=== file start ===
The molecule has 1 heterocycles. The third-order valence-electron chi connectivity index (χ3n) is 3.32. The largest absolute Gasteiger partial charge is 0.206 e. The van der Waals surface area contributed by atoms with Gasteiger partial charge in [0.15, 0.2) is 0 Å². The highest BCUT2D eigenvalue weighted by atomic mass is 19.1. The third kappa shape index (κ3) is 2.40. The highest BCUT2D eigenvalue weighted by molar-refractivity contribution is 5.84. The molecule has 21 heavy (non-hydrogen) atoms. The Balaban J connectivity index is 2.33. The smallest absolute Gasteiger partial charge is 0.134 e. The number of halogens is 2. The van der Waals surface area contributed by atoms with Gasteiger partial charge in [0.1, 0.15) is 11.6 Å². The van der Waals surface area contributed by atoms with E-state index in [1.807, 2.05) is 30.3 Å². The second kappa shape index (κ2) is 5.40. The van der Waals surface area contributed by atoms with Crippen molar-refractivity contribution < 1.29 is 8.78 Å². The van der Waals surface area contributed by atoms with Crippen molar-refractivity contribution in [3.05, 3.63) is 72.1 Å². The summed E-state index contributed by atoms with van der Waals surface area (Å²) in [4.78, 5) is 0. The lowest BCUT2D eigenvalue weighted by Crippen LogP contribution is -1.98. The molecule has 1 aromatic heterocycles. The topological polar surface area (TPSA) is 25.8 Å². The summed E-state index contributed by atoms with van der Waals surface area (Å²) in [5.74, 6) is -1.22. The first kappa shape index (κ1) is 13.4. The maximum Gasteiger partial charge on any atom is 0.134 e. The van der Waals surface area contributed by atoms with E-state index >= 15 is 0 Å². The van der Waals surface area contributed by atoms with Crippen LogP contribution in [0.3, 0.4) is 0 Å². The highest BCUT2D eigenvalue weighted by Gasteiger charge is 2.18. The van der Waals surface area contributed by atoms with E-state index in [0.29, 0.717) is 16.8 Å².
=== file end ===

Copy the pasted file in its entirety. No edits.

The molecule has 1 heterocycles. The third-order valence-electron chi connectivity index (χ3n) is 3.32. The largest absolute Gasteiger partial charge is 0.206 e. The van der Waals surface area contributed by atoms with Gasteiger partial charge in [0.15, 0.2) is 0 Å². The highest BCUT2D eigenvalue weighted by atomic mass is 19.1. The third kappa shape index (κ3) is 2.40. The highest BCUT2D eigenvalue weighted by molar-refractivity contribution is 5.84. The molecule has 21 heavy (non-hydrogen) atoms. The Balaban J connectivity index is 2.33. The smallest absolute Gasteiger partial charge is 0.134 e. The number of halogens is 2. The van der Waals surface area contributed by atoms with Gasteiger partial charge in [0.1, 0.15) is 11.6 Å². The van der Waals surface area contributed by atoms with E-state index in [1.807, 2.05) is 30.3 Å². The second kappa shape index (κ2) is 5.40. The van der Waals surface area contributed by atoms with Crippen molar-refractivity contribution < 1.29 is 8.78 Å². The van der Waals surface area contributed by atoms with Crippen molar-refractivity contribution in [3.05, 3.63) is 72.1 Å². The summed E-state index contributed by atoms with van der Waals surface area (Å²) in [4.78, 5) is 0. The lowest BCUT2D eigenvalue weighted by Crippen LogP contribution is -1.98. The molecule has 1 aromatic heterocycles. The topological polar surface area (TPSA) is 25.8 Å². The summed E-state index contributed by atoms with van der Waals surface area (Å²) in [5.74, 6) is -1.22. The first kappa shape index (κ1) is 13.4. The maximum Gasteiger partial charge on any atom is 0.134 e. The van der Waals surface area contributed by atoms with E-state index >= 15 is 0 Å². The van der Waals surface area contributed by atoms with Crippen LogP contribution in [0.3, 0.4) is 0 Å². The highest BCUT2D eigenvalue weighted by Gasteiger charge is 2.18. The van der Waals surface area contributed by atoms with E-state index in [0.29, 0.717) is 16.8 Å².